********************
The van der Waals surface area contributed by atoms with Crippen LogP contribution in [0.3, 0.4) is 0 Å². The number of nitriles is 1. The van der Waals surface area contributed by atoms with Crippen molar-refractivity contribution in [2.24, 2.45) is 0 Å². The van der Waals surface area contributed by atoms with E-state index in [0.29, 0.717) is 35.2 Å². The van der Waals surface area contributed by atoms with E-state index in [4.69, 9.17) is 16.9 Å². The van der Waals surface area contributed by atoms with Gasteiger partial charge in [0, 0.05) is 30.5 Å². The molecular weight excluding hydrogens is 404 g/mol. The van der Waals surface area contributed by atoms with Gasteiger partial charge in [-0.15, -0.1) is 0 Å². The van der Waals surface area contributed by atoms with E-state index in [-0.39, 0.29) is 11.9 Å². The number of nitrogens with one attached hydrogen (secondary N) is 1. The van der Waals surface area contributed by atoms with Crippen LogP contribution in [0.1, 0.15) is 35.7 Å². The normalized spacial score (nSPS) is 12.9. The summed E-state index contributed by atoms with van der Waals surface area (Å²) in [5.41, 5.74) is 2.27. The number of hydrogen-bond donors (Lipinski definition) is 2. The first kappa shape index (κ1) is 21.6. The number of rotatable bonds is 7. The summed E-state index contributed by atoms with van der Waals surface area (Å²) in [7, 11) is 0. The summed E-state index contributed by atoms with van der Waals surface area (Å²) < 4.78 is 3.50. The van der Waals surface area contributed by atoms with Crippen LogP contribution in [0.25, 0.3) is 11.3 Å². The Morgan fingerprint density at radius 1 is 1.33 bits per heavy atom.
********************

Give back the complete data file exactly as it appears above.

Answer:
The van der Waals surface area contributed by atoms with Crippen LogP contribution in [0.3, 0.4) is 0 Å². The number of nitriles is 1. The van der Waals surface area contributed by atoms with Crippen molar-refractivity contribution in [2.24, 2.45) is 0 Å². The van der Waals surface area contributed by atoms with E-state index in [0.29, 0.717) is 35.2 Å². The van der Waals surface area contributed by atoms with E-state index in [4.69, 9.17) is 16.9 Å². The van der Waals surface area contributed by atoms with Gasteiger partial charge in [0, 0.05) is 30.5 Å². The molecular weight excluding hydrogens is 404 g/mol. The van der Waals surface area contributed by atoms with Gasteiger partial charge in [-0.15, -0.1) is 0 Å². The van der Waals surface area contributed by atoms with E-state index in [-0.39, 0.29) is 11.9 Å². The number of nitrogens with one attached hydrogen (secondary N) is 1. The van der Waals surface area contributed by atoms with Crippen LogP contribution in [0.1, 0.15) is 35.7 Å². The normalized spacial score (nSPS) is 12.9. The summed E-state index contributed by atoms with van der Waals surface area (Å²) in [5.41, 5.74) is 2.27. The number of hydrogen-bond donors (Lipinski definition) is 2. The first kappa shape index (κ1) is 21.6. The number of rotatable bonds is 7. The summed E-state index contributed by atoms with van der Waals surface area (Å²) in [7, 11) is 0. The summed E-state index contributed by atoms with van der Waals surface area (Å²) < 4.78 is 3.50. The van der Waals surface area contributed by atoms with Crippen LogP contribution in [0.25, 0.3) is 11.3 Å². The Morgan fingerprint density at radius 1 is 1.33 bits per heavy atom.